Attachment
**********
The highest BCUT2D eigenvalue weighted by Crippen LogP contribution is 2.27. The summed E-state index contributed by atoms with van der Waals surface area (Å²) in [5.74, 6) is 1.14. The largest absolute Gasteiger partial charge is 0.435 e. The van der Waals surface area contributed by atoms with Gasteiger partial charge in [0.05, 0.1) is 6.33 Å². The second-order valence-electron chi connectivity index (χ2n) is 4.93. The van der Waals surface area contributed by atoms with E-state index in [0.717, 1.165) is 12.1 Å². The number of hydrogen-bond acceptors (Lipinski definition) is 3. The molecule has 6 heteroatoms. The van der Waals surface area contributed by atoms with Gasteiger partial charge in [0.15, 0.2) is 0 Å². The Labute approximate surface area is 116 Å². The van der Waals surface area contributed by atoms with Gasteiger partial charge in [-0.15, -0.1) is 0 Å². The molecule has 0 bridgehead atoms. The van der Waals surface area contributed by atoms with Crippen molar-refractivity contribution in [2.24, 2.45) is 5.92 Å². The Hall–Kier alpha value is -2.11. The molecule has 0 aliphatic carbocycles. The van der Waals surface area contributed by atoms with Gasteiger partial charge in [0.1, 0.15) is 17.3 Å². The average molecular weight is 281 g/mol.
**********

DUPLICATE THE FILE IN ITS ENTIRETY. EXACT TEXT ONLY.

The highest BCUT2D eigenvalue weighted by Crippen LogP contribution is 2.27. The summed E-state index contributed by atoms with van der Waals surface area (Å²) in [5.74, 6) is 1.14. The largest absolute Gasteiger partial charge is 0.435 e. The van der Waals surface area contributed by atoms with Gasteiger partial charge in [0.05, 0.1) is 6.33 Å². The second-order valence-electron chi connectivity index (χ2n) is 4.93. The van der Waals surface area contributed by atoms with E-state index in [0.717, 1.165) is 12.1 Å². The number of hydrogen-bond acceptors (Lipinski definition) is 3. The molecule has 6 heteroatoms. The van der Waals surface area contributed by atoms with Gasteiger partial charge in [0.15, 0.2) is 0 Å². The Labute approximate surface area is 116 Å². The van der Waals surface area contributed by atoms with Gasteiger partial charge in [-0.15, -0.1) is 0 Å². The molecule has 0 bridgehead atoms. The van der Waals surface area contributed by atoms with Crippen molar-refractivity contribution in [2.24, 2.45) is 5.92 Å². The Hall–Kier alpha value is -2.11. The molecule has 0 aliphatic carbocycles. The van der Waals surface area contributed by atoms with Gasteiger partial charge in [0.1, 0.15) is 17.3 Å². The average molecular weight is 281 g/mol.